You have comments on the Proceedings? Feel free to contact me

[paper] Interplay between nuclear shell evolution and shape deformation revealed by the magnetic moment of 75Cu

Interplay between nuclear shell evolution and shape deformation revealed by the magnetic moment of 75Cu

Y. Ishikawa et al.
Nature Physics (2019)
DOI: 10.1038/s41567-018-0410-7

Exotic nuclei are characterized by having a number of neutrons (or protons) in excess relative to stable nuclei. Their shell structure, which represents single-particle motion in a nucleus, may vary due to nuclear force and excess neutrons, in a phenomenon called shell evolution. This effect could be counterbalanced by collective modes causing deformations of the nuclear surface. Here, we study the interplay between shell evolution and shape deformation by focusing on the magnetic moment of an isomeric state of the neutron-rich nucleus 75Cu. We measure the magnetic moment using highly spin-controlled rare-isotope beams and achieve large spin alignment via a two-step reaction scheme that incorporates an angular-momentum-selecting nucleon removal. By combining our experiments with numerical simulations of many-fermion correlations, we find that the low-lying states in 75Cu are, to a large extent, of single-particle nature on top of a correlated 74Ni core. We elucidate the crucial role of shell evolution even in the presence of the collective mode, and within the same framework we consider whether and how the double magicity of the 78Ni nucleus is restored, which is also of keen interest from the perspective of nucleosynthesis in explosive stellar processes.

[paper] Isoscalar Spin Matrix Elements in s–d Shell Nuclei

Isoscalar Spin Matrix Elements in s–d Shell Nuclei

by Akito Arima and Wolfgang Bentz

doi: 10.7566/JPSCP.23.012011

The quenching of isovector spin matrix elements in s–d shell nuclei is well established experimentally as well as theoretically [1,2,3]. The isoscalar spin gyromagnetic ratios gsIS of nuclei with one nucleon or hole outside of LS closed shells are also quenched by the same mechanism. On the other hand, their isoscalar orbital gyromagnetic ratios gLIS are slightly enhanced by meson exchange currents [1,2]. Then we are interested very much in the following question: Are the isoscalar spin matrix elements generally quenched in s–d shell nuclei? We will try to answer this question in this paper.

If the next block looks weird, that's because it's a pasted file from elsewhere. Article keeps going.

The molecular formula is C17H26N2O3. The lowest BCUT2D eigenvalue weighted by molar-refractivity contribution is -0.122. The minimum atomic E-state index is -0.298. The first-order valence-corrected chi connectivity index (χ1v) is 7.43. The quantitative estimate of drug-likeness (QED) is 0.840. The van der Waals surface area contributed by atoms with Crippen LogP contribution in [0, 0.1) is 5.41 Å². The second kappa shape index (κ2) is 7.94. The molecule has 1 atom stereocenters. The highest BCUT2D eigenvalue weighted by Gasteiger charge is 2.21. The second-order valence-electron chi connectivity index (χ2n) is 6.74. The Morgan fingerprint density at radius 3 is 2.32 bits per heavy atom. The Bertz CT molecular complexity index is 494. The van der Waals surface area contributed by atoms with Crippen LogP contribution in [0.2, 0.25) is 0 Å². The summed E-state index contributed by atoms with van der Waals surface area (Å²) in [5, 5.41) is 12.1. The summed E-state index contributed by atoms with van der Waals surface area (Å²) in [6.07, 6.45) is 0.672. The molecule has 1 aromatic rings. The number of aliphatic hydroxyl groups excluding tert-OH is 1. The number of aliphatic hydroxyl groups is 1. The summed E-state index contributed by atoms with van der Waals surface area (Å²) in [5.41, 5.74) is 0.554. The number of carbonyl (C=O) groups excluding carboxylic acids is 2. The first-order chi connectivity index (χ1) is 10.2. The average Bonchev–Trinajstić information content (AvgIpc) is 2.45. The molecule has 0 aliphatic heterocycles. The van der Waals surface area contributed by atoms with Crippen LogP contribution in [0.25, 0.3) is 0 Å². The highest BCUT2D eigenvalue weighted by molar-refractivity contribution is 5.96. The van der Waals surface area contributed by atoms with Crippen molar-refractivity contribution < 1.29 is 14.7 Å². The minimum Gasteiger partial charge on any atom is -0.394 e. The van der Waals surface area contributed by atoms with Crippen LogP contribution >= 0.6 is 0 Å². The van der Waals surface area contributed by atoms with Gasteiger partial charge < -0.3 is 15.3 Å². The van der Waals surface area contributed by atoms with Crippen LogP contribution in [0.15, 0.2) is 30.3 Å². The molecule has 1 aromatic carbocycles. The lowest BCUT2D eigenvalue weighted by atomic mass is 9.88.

Probing Sizes and Shapes of Nobelium Isotopes by Laser Spectroscopy

Until recently, ground-state nuclear moments of the heaviest nuclei could only be inferred from nuclear spectroscopy, where model assumptions are required. Laser spectroscopy in combination with modern atomic structure calculations is now able to probe these moments directly, in a comprehensive and nuclear-model-independent way. Here we report on unique access to the differential mean-square charge radii of 252,253,254No, and therefore to changes in nuclear size and shape. State-of-the-art nuclear density functional calculations describe well the changes in nuclear charge radii in the region of the heavy actinides, indicating an appreciable central depression in the deformed proton density distribution in 252,254No isotopes. Finally, the hyperfine splitting of 253No was evaluated, enabling a complementary measure of its (quadrupole) deformation, as well as an insight into the neutron single-particle wave function via the nuclear spin and magnetic moment.


Figure 3

Read the full article on Phys. Rev. Lett

A little bit of history

I am in the process of upgrading the database and I ran onto this article by de Shalit from 1951. A little piece of history, with ideas still holding.

Thanks to ETH for digitizing the entire collection of Helvetica Acta.

Here is the (open-access) article: [-link]